Gift Ideas for Acrylic Painting Artists

Updated on November 28, 2016
Robie Benve profile image

Robie is an artist who believes in the power of positive thinking. She loves sharing art tips and bringing people joy through her paintings.

What kind of presents can you get for your artist friend that loves painting with acrylics?
What kind of presents can you get for your artist friend that loves painting with acrylics? | Source

Each Artist Has a Wish List of Supplies that Would Be Great to Have

I don’t know about you, but I have lots of artist friends, and being an artist myself, I can relate to the joy they feel when receiving a nice, thoughtful, and useful gift.

We (artists) are always "complaining" about how expensive art supplies are, so it would be great to receive them as gift. The problem is that most of us don't advertise among friends which new art supplies we would like to try - but never bought because of the cost - or what needs replacement.

So how do you find out what an artist wants/needs?

Choosing Gifts for Artists

Most artists don't go around talking about the supplies that we would love to get.

As a result we may receive as gifts some totally useless supplies or, if we are lucky, gift cards from an art store.

But how much nicer is it to give a friend some art supplies that he or she can actually enjoy?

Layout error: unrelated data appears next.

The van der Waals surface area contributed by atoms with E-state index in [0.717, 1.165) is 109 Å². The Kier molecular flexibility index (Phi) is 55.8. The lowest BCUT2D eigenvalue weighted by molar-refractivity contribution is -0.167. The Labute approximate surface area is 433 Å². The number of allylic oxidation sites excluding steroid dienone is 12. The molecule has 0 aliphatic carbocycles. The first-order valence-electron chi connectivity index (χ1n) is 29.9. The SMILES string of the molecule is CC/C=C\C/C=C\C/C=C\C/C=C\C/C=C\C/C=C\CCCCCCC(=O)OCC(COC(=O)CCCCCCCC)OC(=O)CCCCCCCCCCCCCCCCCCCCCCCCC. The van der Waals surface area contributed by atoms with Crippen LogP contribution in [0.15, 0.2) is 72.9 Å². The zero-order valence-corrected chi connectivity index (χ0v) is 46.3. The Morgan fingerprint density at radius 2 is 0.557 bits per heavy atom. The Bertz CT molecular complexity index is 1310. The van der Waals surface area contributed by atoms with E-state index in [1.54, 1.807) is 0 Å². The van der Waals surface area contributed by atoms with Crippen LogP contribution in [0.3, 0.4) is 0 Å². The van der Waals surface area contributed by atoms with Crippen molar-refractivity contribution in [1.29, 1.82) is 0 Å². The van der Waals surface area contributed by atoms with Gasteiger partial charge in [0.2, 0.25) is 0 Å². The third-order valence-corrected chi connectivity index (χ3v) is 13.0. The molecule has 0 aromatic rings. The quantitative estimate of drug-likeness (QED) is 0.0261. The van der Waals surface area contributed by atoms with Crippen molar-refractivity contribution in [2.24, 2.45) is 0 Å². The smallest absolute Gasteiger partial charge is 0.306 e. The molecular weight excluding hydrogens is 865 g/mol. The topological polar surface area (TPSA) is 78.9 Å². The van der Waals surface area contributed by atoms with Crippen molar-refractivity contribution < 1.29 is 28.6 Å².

Here is a list of things that acrylic artists use and some tips on how to find out what specific items your friend needs at the moment.

The list covers the main items an acrylic painter needs.


Buying Paint for an Acrylic Painter

For an acrylic artist one of the first things that could be useful is of course some acrylic paint.

Which one should you buy? Two important things to consider when buying acrylic paint as gift are:

  1. Paint quality
  2. Paint color

1. Quality: Acrylic Paint Comes in Different Qualities

The paint quality is crucial. There are student quality paints and professional ones. The main difference between the two is the quantity of pigment there is in the paint. It’s hard to see the difference until you start painting with it, then it becomes clear.

Student quality has a smaller percentage of pigment in the acrylic binder, and the additions of fillers. The paint is behaving in a less efficient and more challenging way. When in doubt go for the professional quality, you can’t go wrong with a better product.

The rule of thumbs is: get the best paint quality you can afford. Golden is a great brand, and so is Liquitex. pay attention to the lables, avoid paints that say "student" or "studio". Go for "artist" quality.